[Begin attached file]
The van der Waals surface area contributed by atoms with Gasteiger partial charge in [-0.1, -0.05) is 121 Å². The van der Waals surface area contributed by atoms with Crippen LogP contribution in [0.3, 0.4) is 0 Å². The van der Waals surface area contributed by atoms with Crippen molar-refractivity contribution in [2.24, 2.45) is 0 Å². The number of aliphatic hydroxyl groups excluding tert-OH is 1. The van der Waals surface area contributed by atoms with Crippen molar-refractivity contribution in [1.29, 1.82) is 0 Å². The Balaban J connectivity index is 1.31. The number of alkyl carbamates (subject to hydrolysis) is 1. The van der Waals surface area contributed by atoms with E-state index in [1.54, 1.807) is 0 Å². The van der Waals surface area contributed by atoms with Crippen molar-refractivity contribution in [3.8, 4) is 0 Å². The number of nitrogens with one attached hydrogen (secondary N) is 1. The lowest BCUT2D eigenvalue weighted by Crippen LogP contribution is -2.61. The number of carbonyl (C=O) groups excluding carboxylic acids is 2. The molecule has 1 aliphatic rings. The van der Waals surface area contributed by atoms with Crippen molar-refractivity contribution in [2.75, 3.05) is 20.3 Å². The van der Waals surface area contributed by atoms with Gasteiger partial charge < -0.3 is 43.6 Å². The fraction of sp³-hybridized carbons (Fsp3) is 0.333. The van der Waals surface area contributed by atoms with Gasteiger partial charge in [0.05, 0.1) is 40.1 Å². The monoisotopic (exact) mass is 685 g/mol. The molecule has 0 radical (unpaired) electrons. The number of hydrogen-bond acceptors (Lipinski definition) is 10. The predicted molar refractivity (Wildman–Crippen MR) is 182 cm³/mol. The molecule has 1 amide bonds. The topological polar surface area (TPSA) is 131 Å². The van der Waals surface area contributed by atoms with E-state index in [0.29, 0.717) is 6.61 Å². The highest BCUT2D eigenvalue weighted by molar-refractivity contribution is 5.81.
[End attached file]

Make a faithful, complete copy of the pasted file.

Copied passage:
The van der Waals surface area contributed by atoms with Gasteiger partial charge in [-0.1, -0.05) is 121 Å². The van der Waals surface area contributed by atoms with Crippen LogP contribution in [0.3, 0.4) is 0 Å². The van der Waals surface area contributed by atoms with Crippen molar-refractivity contribution in [2.24, 2.45) is 0 Å². The number of aliphatic hydroxyl groups excluding tert-OH is 1. The van der Waals surface area contributed by atoms with Crippen molar-refractivity contribution in [1.29, 1.82) is 0 Å². The Balaban J connectivity index is 1.31. The number of alkyl carbamates (subject to hydrolysis) is 1. The van der Waals surface area contributed by atoms with E-state index in [1.54, 1.807) is 0 Å². The van der Waals surface area contributed by atoms with Crippen molar-refractivity contribution in [3.8, 4) is 0 Å². The number of nitrogens with one attached hydrogen (secondary N) is 1. The lowest BCUT2D eigenvalue weighted by Crippen LogP contribution is -2.61. The number of carbonyl (C=O) groups excluding carboxylic acids is 2. The molecule has 1 aliphatic rings. The van der Waals surface area contributed by atoms with Crippen molar-refractivity contribution in [2.75, 3.05) is 20.3 Å². The van der Waals surface area contributed by atoms with Gasteiger partial charge < -0.3 is 43.6 Å². The fraction of sp³-hybridized carbons (Fsp3) is 0.333. The van der Waals surface area contributed by atoms with Gasteiger partial charge in [0.05, 0.1) is 40.1 Å². The monoisotopic (exact) mass is 685 g/mol. The molecule has 0 radical (unpaired) electrons. The number of hydrogen-bond acceptors (Lipinski definition) is 10. The predicted molar refractivity (Wildman–Crippen MR) is 182 cm³/mol. The molecule has 1 amide bonds. The topological polar surface area (TPSA) is 131 Å². The van der Waals surface area contributed by atoms with E-state index in [0.29, 0.717) is 6.61 Å². The highest BCUT2D eigenvalue weighted by molar-refractivity contribution is 5.81.